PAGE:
This pool shown left should has a loose fitting safety cover and a water level that was quite high. Under the weight of wet snow, the cover has frozen solid into the ice sheet. Lowering the water level after the pool has frozen may cause damage to the cover, or a vinyl liner, as mentioned above.

After the ice and snow melts, a good method to lower water level in a winter pool is to place an Automatic Cover Pump into the pool skimmer. This will pump down to the bottom of the tile band, and maintain the water level. Another option is to place the pump on the first step of the pool entry stairs. If the pool is already frozen more than 1/2" thick, wait for a bit of a thaw before lowering, or break up the ice first before and while lowering the  water level.


For safety pool covers, be careful not to lower the pool more than 12" below the tile line. This could damage a safety pool cover which needs the water level to help support the snow load. The best place for the water level in a safety cover on an in ground pool is 1-10" below the tile. Depending on how wet the winter is ~ you may need to lower the water level several times.

Protecting pool pipes from freezing. Pool pipes located above the ground can crack if they pump is not running when temperatures dip below 32° for several hours. PVC pipes and valves are very rigid. Water inside of PVC pipes turning to ice will first expand to fill every available air space inside the pipe and equipment, and if expansion continues it will crack pipes, valves, pumps, filters and/or heaters. image of heating cable from Home Depot

If you can't run the equipment due to power failure or mechanical failure, remove the drain plugs on the pool equipment, to quickly drain down the plumbing, then cover the equipment with heavy blankets. You can also wrap the above ground PVC plumbing with a heating cable for pipes, which can prevent freezing pipes to well below freezing.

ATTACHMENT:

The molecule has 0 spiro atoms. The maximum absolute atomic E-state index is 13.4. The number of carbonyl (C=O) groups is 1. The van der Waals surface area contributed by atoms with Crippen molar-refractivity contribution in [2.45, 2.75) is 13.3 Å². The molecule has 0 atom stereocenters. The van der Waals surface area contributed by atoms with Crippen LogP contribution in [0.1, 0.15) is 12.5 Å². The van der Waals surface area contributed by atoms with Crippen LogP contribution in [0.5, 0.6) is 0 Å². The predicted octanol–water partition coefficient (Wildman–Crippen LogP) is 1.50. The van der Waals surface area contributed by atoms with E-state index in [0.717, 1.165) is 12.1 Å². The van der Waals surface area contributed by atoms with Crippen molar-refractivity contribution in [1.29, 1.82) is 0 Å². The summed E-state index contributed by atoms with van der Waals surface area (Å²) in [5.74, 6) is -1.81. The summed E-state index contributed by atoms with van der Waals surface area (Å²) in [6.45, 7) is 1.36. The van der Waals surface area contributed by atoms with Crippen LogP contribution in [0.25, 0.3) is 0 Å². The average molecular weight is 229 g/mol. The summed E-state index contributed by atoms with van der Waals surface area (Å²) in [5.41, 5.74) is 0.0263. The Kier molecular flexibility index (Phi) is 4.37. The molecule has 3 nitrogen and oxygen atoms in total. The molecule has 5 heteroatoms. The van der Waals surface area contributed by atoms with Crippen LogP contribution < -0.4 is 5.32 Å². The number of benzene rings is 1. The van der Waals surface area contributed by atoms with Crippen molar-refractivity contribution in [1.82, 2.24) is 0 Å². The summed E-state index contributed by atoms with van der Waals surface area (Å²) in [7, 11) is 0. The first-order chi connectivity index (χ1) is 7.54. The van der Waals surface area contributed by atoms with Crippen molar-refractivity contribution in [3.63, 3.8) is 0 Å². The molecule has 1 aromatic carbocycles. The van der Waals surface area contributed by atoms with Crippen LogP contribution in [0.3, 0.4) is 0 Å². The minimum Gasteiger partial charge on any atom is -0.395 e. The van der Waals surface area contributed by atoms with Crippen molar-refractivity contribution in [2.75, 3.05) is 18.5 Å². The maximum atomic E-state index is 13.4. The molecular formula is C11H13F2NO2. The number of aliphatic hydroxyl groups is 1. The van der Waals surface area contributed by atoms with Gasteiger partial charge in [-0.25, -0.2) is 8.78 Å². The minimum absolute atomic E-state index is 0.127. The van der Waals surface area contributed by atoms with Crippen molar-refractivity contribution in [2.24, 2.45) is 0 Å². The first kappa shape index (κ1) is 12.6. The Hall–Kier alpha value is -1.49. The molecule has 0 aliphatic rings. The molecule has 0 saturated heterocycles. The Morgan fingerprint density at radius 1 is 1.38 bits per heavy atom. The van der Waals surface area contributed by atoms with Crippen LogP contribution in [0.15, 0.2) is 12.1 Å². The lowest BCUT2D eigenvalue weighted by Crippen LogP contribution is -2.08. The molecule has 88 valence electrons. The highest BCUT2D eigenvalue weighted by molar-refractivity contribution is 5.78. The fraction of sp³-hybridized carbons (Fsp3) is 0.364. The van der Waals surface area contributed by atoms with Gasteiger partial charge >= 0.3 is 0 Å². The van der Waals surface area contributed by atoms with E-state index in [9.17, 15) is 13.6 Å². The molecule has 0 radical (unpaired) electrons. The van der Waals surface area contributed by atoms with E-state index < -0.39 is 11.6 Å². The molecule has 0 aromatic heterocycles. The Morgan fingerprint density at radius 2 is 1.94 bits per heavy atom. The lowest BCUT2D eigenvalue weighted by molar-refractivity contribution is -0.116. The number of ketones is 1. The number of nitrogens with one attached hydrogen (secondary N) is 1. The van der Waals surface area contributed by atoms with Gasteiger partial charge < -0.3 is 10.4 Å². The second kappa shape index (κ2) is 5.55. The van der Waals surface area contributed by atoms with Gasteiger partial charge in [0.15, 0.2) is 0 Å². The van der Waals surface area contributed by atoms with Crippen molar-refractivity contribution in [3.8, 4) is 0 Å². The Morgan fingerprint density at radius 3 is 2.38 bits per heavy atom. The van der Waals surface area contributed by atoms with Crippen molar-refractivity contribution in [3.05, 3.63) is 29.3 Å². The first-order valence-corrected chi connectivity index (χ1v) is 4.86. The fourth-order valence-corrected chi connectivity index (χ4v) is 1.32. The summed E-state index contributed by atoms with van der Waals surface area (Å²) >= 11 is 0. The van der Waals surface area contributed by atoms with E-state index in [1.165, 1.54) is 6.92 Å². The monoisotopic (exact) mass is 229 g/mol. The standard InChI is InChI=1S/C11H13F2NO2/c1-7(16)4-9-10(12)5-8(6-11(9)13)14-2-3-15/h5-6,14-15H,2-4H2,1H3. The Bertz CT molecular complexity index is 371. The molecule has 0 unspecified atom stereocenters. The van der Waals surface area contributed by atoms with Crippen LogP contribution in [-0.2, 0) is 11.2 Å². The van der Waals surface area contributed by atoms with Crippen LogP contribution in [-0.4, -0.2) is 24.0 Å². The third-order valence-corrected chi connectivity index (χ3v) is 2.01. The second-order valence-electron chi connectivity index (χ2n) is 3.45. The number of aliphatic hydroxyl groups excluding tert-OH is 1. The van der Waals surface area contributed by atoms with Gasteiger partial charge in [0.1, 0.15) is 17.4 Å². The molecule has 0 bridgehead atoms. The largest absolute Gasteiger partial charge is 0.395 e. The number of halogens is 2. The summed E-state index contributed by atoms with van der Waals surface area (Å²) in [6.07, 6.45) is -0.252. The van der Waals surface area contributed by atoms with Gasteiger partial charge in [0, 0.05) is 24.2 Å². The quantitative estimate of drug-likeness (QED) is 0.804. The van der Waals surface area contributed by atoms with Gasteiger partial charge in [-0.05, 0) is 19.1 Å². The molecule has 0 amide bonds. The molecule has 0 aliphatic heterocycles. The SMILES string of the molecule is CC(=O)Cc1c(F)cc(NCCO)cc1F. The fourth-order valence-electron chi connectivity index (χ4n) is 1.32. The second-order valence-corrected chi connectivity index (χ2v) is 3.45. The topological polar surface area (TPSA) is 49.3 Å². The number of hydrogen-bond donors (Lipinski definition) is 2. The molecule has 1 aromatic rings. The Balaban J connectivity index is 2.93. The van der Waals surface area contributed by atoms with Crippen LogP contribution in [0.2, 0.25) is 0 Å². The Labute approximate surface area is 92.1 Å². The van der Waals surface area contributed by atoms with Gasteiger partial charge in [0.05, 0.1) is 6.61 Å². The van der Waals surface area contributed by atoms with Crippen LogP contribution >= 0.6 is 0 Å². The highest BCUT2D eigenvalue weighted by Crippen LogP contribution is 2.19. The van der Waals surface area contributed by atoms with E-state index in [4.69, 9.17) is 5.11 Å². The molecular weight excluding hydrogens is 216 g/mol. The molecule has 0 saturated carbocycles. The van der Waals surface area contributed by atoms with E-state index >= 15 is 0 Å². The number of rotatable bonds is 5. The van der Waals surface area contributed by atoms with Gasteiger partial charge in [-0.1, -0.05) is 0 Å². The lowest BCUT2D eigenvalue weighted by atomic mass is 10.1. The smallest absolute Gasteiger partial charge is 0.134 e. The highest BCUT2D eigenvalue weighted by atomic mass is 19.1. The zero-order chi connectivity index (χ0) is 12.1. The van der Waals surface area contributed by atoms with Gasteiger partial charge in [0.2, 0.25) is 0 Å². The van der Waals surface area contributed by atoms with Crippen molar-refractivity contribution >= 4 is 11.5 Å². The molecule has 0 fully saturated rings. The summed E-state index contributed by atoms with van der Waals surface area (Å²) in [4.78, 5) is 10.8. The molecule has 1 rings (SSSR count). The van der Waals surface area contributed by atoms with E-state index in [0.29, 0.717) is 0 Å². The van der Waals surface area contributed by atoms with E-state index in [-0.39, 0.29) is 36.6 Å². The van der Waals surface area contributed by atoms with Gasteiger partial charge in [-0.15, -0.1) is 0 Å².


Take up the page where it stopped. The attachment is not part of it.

aboveground pool with damage to skimmer panel, from ice sheetDo Above Ground pools freeze? You bet they do, even faster than inground pools, and it's even more important to keep the water level out of the skimmer when it freezes, or face damage as shown in the picture here. Above ground pools in freezing climates (more than 3 days in a row of below 32° temps), need to use an Ice Compensator to absorb the outward ice sheet expansion, which puts lots of pressure on pool walls and uprights.

Above ground pools use Air Pillows to keep the ice sheet from freezing completely solid across the pool. Above Ground pool walls can only take so much ice expansion, and if ice sheets grow into the skimmer, and the water level is pumped out accidentally or the pool water leaks out thru the liner, it can cause real damage to pool walls or the liner. air pillows for pool covers in two sizes shown

Air Pillows act as 'ice equalizers', to prevent a continuous ice sheet from forming. Use enough air pillows to cover approximately 10% of the water surface, to compensate for the 9% expansion of ice as it expands. and use Skimmer Plugs to keep pool water out of the skimmer.

Do Saltwater pools freeze solid? Yes, saltwater pools will also freeze solid during winter. The added salt however will allow the pool to remain liquid a few degrees below 32°, but it will freeze solid too, just like a non saltwater pool.

Can my pool handle the weight of the ice? Actually ice weighs less than an equal volume of water, since it contains more air than water. When the pool surface freezes solid, it won't weigh any more than the water that it is displacing. But if your pool cover is not pumped off, and the ice starts spilling over the top rail of your aboveground pool, that could cause some problems! Be sure to keep your pool cover clean and mostly pumped off during winter. 

Can you prevent a pool from freezing? Well no, not if you experience below freezing outdoor temperatures for several days in a row without daytime warming, and the pool filter pump is not running to create circulation. Some folks ask about using pond heaters, but these only heat a small area around the floating disk, to allow for some venting and oxygenation of winter fish ponds. Some folks ask about adding Pool Antifreeze to the water, and no that is not a feasible idea. And neither is covering the pool and putting a space heater underneath. Running the filter pump non-stop during freezing temps, being sure all valves and pipes have water moving through them, is the best way to keep the ice sheet from forming very thick, besides heating the pool with a gas heater!

Should I drain the pool then? No! All pool types (in-ground, above ground, on-ground) need to keep water in the pool during winter, do not drain your pool to avoid the ice! In ground pools can pop out of the ground, and above ground pools can collapse inward, and the liner will shrink and discolor. Pool plaster finishes also needs water to maintain a certain moisture content, or it can discolor, erode and delaminate more easily.

 

- Rob